This is a recording of the first of my new series of recruitment webinars. This week I’m talking about using free internet search tools in sourcing Candidates and Vacancies.
In my normal job at Intelligence Software, I spend my time developing recruitment software, clever recruitment ideas, and techniques to help recruiters make more placements. Recruitment has never been a simple process and if anything it is becoming more complicates. In this series of Webinars, I’ll be talking about the many things that recruiters can do to recruit more effectively.
This week I’m looking at Boolean search, what it is and what to do with it. Boolean is simply using the words AND OR and NOT in your searches.
(“Quantity Surveyor” OR QS OR RICS) AND London
This is a Boolean search that can be entered straight into Google.
Notice how quotation marks surround the phrase Quantity Surveyor. This tells Google that these two words should be found together in that order.
I am using OR in capital letters. With normal Google searches this shouldn’t matter, but for other searches, it does. Therefore I always capitalize these words if for no other reason than to remind me that it is an Operator in my search and that I’m not looking for the word ‘or’ on the web page.
Finally, notice that I have used brackets ( ) around all the OR terms and before the AND London, this is important because computers are not that smart and may not know that London is a place and not some specific type of Quantity Surveyor. As a general rule, when using AND and OR together you will need brackets.
When using Google or LinkedIn to search, you actually don’t need to use AND. Both those searches will assume that an AND should be between words unless those words are surrounded by quotation marks.
Then to perform a NOT search, simply use a – character immediately before the word or phrase. For example, if you do not want to find estate agents, who may also be members of the RICS then add –“estate agent” to the search string.
All this said, my Google search will still give me millions of results. So in effect, I am no closer to finding someone I can place. To improve my chances I might think that it would be great if Google only returned LinkedIn profiles. I can tell Google to only search Linked using the site: operator.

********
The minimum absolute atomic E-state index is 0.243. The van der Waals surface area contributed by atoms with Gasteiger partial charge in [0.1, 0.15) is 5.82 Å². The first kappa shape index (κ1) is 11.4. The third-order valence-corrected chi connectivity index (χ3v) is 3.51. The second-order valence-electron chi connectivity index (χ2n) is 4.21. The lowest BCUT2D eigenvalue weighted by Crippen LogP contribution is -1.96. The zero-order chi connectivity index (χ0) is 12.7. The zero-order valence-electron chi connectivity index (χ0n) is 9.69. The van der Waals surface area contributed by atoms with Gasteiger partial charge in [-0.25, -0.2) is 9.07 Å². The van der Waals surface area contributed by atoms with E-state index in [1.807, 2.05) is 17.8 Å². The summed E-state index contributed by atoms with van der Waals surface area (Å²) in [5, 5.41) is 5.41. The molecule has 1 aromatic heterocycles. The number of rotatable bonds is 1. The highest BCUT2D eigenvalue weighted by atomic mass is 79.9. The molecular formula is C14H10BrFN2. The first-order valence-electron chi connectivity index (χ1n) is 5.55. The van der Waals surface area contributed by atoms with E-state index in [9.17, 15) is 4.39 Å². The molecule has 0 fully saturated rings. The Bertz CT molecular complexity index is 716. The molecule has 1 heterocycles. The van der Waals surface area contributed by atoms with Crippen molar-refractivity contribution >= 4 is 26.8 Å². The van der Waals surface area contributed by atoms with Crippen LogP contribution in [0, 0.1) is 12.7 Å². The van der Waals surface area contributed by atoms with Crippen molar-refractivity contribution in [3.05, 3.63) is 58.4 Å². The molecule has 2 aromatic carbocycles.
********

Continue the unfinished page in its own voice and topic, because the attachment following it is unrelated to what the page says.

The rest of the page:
This is called an x-ray search and simply means using Google to search just one web site, in this case, LinkedIn. X-ray searches are fantastic for recruiters as they can be used on any web site. In the coming weeks, I’ll be talking about sourcing on other sites like Google Plus and Twitter and this will be one of the tools to recruit from these places.
Unfortunately, LinkedIn has many different types of pages as well as profiles. I can remove these by telling Google I don’t want directory pages or Group pages etc by using the –inurl: operator
This will give you good results and should show just LinkedIn profile pages.
The same Boolean search can be used directly with LinkedIn. Simply type into the people search box and the AND, OR and – operators will work just as they do in Google.
LinkedIn also gives a range of filters on the left-hand side of the results to better refine the search.
Linkedin searches work in a different way to Google. Firstly, its search is based on my LinkedIn network. Tis means it limits who I see and how much information it gives me about each profile. LinkedIn search does, however, give me lots of wonderful filters so I can get to the people I want to recruit.
My final search tool is a tool that I developed myself. Developing Recruitment Software is very often less about clever recruiting tools and more about keeping the recruitment process as simple as possible. The Linkedin search is very good but more limiting than Google. Unfortunately, to search through Google you have to write quite long and complicated Boolean strings. To solve this problem, I created a Google Custom Search specifically for recruitment. It is available for free on my web site at www.intel-sw.com/search.php This recruitment tool allows you to enter a Boolean search and it will only find Google profiles.
When I developed this I was very interested , as well as finding candidates, to also be able to find vacancies. On running a search there are further filters that allow you to find profiles of people who have just started a new job. This is extremely for recruitment consultants looking for new vacancies to work on. If a person has just changed jobs then it is likely that their previous employer has a vacancy. Not only that. Having knowledge about the person who has just left gives the recruiter an insight into the skills that the employer will be interested in.
Once the recruiter has identified a prospective client in need of staff. Simply using the company search on the same page www.intel-sw.com/search.php will enable then to quickly identify all the people they are connected to who work there.
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